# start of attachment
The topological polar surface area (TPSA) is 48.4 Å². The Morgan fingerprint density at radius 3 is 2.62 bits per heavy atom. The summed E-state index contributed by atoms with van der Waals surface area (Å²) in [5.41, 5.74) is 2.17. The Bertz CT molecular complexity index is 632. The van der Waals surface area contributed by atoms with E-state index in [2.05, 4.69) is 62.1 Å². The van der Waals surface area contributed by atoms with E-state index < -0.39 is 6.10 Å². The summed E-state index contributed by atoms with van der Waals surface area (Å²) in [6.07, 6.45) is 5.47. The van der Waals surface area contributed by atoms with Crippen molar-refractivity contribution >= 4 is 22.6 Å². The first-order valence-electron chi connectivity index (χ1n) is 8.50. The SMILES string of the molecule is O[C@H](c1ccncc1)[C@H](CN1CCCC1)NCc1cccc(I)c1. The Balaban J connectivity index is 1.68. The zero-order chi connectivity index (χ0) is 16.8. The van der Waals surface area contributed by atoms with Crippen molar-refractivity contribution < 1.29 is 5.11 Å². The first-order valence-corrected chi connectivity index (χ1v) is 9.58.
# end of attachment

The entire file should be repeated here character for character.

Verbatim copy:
The topological polar surface area (TPSA) is 48.4 Å². The Morgan fingerprint density at radius 3 is 2.62 bits per heavy atom. The summed E-state index contributed by atoms with van der Waals surface area (Å²) in [5.41, 5.74) is 2.17. The Bertz CT molecular complexity index is 632. The van der Waals surface area contributed by atoms with E-state index in [2.05, 4.69) is 62.1 Å². The van der Waals surface area contributed by atoms with E-state index < -0.39 is 6.10 Å². The summed E-state index contributed by atoms with van der Waals surface area (Å²) in [6.07, 6.45) is 5.47. The van der Waals surface area contributed by atoms with Crippen molar-refractivity contribution >= 4 is 22.6 Å². The first-order valence-electron chi connectivity index (χ1n) is 8.50. The SMILES string of the molecule is O[C@H](c1ccncc1)[C@H](CN1CCCC1)NCc1cccc(I)c1. The Balaban J connectivity index is 1.68. The zero-order chi connectivity index (χ0) is 16.8. The van der Waals surface area contributed by atoms with Crippen molar-refractivity contribution < 1.29 is 5.11 Å². The first-order valence-corrected chi connectivity index (χ1v) is 9.58.